Beth earned her PhD from the University of Chicago in 1995, supported by a NSF Graduate Fellowship. She then completed three years of postdoctoral training at Thomas Jefferson University in Philadelphia. At Thomas Jefferson she trained in chick and mouse models of skeletal development with an emphasis on the genetic pathways affecting cellular differentiation and extracellular matrix production. In 1999 she became a tenure-track faculty member at DePaul University, where she taught developmental biology and managed research projects for over 2 decades. Along the way she completed several research sabbaticals with colleagues at Northwestern, Loyola, and the University of Illinois-Chicago. After attending the Woods Hole Embryology Course in 2005, she met the zebrafish and decided to switch her research focus to this organism.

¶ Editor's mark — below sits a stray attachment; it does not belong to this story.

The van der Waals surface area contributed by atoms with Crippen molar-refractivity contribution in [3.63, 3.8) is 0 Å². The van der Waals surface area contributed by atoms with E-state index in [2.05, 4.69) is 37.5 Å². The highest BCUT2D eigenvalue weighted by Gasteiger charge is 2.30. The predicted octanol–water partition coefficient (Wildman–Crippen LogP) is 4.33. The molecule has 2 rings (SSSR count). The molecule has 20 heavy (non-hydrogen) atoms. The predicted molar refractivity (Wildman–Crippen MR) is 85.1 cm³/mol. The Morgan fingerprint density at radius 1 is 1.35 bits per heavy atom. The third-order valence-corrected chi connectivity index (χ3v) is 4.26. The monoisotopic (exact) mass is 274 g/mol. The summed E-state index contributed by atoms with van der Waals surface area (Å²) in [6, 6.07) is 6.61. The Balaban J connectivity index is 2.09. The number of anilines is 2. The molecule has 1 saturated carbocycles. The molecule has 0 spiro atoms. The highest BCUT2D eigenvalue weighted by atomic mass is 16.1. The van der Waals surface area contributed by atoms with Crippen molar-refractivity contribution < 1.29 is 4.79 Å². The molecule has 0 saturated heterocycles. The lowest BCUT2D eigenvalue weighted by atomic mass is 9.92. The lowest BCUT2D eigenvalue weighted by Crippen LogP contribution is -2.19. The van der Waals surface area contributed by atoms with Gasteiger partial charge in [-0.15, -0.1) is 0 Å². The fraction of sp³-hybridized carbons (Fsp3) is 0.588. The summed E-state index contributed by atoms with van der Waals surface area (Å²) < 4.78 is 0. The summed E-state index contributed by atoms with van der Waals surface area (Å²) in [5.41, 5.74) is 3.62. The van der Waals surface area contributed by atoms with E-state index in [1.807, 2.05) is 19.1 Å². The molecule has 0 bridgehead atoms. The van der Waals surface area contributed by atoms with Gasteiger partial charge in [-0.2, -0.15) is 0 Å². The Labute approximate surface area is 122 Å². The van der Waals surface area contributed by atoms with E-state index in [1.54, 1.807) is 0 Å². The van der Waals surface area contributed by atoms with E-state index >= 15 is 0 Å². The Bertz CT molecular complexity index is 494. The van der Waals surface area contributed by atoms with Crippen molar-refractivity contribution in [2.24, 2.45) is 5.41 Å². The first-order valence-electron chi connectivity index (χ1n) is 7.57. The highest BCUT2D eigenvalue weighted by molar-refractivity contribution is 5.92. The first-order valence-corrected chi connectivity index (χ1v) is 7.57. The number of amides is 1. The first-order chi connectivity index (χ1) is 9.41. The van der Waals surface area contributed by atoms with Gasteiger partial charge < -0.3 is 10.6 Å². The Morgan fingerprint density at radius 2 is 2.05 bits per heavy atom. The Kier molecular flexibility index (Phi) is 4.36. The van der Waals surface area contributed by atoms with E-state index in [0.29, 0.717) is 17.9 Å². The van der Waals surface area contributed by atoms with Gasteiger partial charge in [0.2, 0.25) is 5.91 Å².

In 2022 she switched from college professor to full-time research scientist with the team at ACT-GeM. Her time is split between laboratory management and trainee development, offering expertise in molecular biology, histology, microscopy, statistical analysis, medical writing and scientific illustration.